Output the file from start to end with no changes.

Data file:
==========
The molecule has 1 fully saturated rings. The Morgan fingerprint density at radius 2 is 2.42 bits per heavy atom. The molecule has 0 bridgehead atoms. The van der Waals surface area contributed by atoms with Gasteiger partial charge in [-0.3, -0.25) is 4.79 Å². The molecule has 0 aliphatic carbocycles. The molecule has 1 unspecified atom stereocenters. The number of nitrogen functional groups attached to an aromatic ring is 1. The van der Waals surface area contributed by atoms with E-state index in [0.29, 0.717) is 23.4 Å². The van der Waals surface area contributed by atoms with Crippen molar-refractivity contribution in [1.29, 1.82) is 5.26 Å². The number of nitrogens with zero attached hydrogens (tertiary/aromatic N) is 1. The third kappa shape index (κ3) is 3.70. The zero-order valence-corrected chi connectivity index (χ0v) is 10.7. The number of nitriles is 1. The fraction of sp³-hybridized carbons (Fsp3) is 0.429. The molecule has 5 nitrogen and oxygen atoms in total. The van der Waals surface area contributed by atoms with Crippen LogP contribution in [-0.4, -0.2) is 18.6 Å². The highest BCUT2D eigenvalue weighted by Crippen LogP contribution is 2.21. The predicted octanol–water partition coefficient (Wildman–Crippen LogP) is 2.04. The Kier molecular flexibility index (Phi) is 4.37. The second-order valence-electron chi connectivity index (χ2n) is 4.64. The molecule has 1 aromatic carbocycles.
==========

The molecule has 1 fully saturated rings. The Morgan fingerprint density at radius 2 is 2.42 bits per heavy atom. The molecule has 0 bridgehead atoms. The van der Waals surface area contributed by atoms with Gasteiger partial charge in [-0.3, -0.25) is 4.79 Å². The molecule has 0 aliphatic carbocycles. The molecule has 1 unspecified atom stereocenters. The number of nitrogen functional groups attached to an aromatic ring is 1. The van der Waals surface area contributed by atoms with E-state index in [0.29, 0.717) is 23.4 Å². The van der Waals surface area contributed by atoms with Crippen molar-refractivity contribution in [1.29, 1.82) is 5.26 Å². The number of nitrogens with zero attached hydrogens (tertiary/aromatic N) is 1. The third kappa shape index (κ3) is 3.70. The zero-order valence-corrected chi connectivity index (χ0v) is 10.7. The number of nitriles is 1. The fraction of sp³-hybridized carbons (Fsp3) is 0.429. The molecule has 5 nitrogen and oxygen atoms in total. The van der Waals surface area contributed by atoms with Crippen LogP contribution in [-0.4, -0.2) is 18.6 Å². The highest BCUT2D eigenvalue weighted by Crippen LogP contribution is 2.21. The predicted octanol–water partition coefficient (Wildman–Crippen LogP) is 2.04. The Kier molecular flexibility index (Phi) is 4.37. The second-order valence-electron chi connectivity index (χ2n) is 4.64. The molecule has 1 aromatic carbocycles.